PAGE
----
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Devotion, Not Discipline
A better way for creatives to find motivation
Editor’s Note: In two days, this post will be locked and is available only to paid members because we don’t want this duplicate content on the open web in a way that might draw traffic away from the original post. You can always read the entire post here.
Devotion, not discipline.
Someone I follow recently posted a short update that they had switched from the idea of motivating themselves with discipline to, instead, focusing on devotion to their craft. This idea immediately struck a chord with me.
Our society glorifies discipline. And I, myself, have, in the past, recommended a sort of extreme discipline to artists in their marketing (and creative) efforts.
I believed what separated the successful from the unsuccessful was discipline. And there is some truth to that. We all must perform tasks, in business and in life, that we don't want to do. And often, those who force themselves to power through these tasks achieve more than those who can’t muster such discipline.
Discipline is often necessary to push us through those times when there are things that need doing, and our drive to do them is low. So, while discipline definitely has its place, I’ve come to believe that discipline is best saved for when it is truly needed. Like a precious resource, save it up and use it during those short sprints when there is some work that absolutely must get done, even if you are uninspired. But discipline’s weakness is that it can't truly sustain you long term. Like willpower, discipline takes energy. And, if relied upon too long, at least in creative work, it will hollow you out eventually. It may take years and years, but at some point you’ll burn out. I know because I’ve been there.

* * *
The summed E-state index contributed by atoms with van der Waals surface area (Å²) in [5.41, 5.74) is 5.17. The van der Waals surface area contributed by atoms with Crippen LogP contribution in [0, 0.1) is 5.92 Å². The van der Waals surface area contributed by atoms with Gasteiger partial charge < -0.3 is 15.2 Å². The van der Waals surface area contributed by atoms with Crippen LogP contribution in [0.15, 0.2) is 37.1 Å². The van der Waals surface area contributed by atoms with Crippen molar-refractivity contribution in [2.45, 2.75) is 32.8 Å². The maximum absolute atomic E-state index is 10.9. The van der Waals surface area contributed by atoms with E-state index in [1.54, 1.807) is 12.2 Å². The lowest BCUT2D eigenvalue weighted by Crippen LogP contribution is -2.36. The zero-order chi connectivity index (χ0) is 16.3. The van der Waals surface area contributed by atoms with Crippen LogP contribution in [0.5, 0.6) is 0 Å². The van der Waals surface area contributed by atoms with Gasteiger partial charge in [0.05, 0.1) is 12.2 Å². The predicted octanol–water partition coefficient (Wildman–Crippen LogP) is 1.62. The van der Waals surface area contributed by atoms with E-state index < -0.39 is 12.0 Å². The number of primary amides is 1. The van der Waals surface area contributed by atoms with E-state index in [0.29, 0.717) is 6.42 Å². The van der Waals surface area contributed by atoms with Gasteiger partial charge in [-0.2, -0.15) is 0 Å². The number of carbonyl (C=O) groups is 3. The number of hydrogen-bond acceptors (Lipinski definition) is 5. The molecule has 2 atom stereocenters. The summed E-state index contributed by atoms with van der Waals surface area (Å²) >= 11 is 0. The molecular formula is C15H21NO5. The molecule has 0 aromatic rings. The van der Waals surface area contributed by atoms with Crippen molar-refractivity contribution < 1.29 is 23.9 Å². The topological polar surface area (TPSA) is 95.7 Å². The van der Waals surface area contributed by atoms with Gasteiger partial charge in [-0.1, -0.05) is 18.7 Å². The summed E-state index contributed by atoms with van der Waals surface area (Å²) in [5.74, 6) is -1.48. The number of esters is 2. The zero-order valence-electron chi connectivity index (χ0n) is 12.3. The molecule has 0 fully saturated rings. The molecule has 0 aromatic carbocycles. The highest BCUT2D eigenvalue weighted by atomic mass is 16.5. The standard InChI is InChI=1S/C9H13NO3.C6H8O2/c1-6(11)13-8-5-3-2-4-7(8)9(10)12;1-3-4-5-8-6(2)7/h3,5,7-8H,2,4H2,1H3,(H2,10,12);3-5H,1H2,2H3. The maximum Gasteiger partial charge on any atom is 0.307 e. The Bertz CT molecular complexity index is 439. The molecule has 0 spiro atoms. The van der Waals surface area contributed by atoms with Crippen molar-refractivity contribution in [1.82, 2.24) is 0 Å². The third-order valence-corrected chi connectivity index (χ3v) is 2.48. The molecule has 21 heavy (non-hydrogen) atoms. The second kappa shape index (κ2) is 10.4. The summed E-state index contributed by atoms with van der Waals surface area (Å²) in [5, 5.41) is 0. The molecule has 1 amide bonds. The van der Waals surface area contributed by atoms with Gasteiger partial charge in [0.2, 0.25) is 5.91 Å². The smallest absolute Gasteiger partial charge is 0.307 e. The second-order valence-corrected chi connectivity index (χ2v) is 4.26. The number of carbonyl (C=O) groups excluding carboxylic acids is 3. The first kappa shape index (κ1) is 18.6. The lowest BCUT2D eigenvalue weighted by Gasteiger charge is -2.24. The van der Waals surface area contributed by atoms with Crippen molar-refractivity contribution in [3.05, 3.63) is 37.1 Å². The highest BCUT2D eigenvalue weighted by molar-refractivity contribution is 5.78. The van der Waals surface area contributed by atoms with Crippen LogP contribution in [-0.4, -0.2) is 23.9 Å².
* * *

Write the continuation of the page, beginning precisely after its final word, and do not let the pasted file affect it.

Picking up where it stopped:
It is a rare person who can sustain long term discipline in an area he or she despises, or even simply doesn't enjoy. In a sense, discipline without devotion is torture. To proceed only from discipline, especially for the long run, runs the risk of smothering our true selves so thoroughly that we aren’t sure who we are anymore.
Devotion, on the other hand, doesn't require us to tap our discipline in the traditional sense. Because devotion reintroduces the element of play and joy into our work, and we approach our work not simply out of duty, but out of love for the craft. Devotion gives us energy. With devotion, we are operating at a higher metaphorical power level.
This idea tracks with my evolved view of the creative act as a sacred act. As a holy act. As a way of “worshipping” the ultimate Creation, reality. And the word "devotion" perfectly captures some of the ideas that I've been trying to share both here, on Clinsights, and in our artist newsletter at The BoldBrush Letter.
When one is devoted to their craft, one will master it. Because when the motivation is devotion, you proceed from love. You enter that special zone of flow that the Universe created for you to enjoy. You will feel a sense of satisfaction in your work. One who is devoted to their daily acts, at least devoted to the central acts necessary to thrive in their field, will uncover The Sovereign Artist within and will find joy.
As for me, I am devoted to creating (both through entrepreneurship and art forms). I am devoted to writing. I am devoted to sharing art, ideas, inspiration and beauty with other beautiful, creative people on this earth. And with that, you have read my daily devotional.
“People think I'm disciplined. It is not discipline. It is devotion. There is a great difference.” ― Luciano Pavarotti
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